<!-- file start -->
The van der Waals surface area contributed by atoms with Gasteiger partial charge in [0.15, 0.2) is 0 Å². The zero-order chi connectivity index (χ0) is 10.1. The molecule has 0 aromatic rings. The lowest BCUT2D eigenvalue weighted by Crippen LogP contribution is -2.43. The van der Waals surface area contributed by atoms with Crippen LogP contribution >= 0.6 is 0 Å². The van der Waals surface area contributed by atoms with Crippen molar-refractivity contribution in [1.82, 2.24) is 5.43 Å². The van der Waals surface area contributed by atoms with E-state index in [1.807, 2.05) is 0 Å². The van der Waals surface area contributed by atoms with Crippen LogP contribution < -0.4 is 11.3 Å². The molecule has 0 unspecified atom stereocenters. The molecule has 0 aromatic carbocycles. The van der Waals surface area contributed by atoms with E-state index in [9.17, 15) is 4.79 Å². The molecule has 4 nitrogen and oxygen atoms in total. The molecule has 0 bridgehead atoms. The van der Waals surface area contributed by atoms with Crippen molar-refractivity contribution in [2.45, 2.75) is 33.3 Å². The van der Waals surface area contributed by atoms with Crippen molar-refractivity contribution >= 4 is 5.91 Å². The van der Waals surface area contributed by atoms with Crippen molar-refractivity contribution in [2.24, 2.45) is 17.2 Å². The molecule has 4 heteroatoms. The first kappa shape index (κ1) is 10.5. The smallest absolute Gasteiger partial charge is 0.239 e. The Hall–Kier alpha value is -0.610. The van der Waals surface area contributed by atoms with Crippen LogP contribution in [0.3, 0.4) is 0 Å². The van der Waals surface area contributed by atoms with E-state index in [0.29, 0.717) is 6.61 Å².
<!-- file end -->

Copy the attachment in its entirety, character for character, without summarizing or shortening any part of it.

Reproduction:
The van der Waals surface area contributed by atoms with Gasteiger partial charge in [0.15, 0.2) is 0 Å². The zero-order chi connectivity index (χ0) is 10.1. The molecule has 0 aromatic rings. The lowest BCUT2D eigenvalue weighted by Crippen LogP contribution is -2.43. The van der Waals surface area contributed by atoms with Crippen LogP contribution >= 0.6 is 0 Å². The van der Waals surface area contributed by atoms with Crippen molar-refractivity contribution in [1.82, 2.24) is 5.43 Å². The van der Waals surface area contributed by atoms with E-state index in [1.807, 2.05) is 0 Å². The van der Waals surface area contributed by atoms with Crippen LogP contribution < -0.4 is 11.3 Å². The molecule has 0 unspecified atom stereocenters. The molecule has 0 aromatic carbocycles. The van der Waals surface area contributed by atoms with E-state index in [9.17, 15) is 4.79 Å². The molecule has 4 nitrogen and oxygen atoms in total. The molecule has 0 bridgehead atoms. The van der Waals surface area contributed by atoms with Crippen molar-refractivity contribution in [2.45, 2.75) is 33.3 Å². The van der Waals surface area contributed by atoms with Crippen molar-refractivity contribution >= 4 is 5.91 Å². The van der Waals surface area contributed by atoms with Crippen molar-refractivity contribution in [2.24, 2.45) is 17.2 Å². The molecule has 4 heteroatoms. The first kappa shape index (κ1) is 10.5. The smallest absolute Gasteiger partial charge is 0.239 e. The Hall–Kier alpha value is -0.610. The van der Waals surface area contributed by atoms with Crippen LogP contribution in [0.3, 0.4) is 0 Å². The van der Waals surface area contributed by atoms with E-state index in [0.29, 0.717) is 6.61 Å².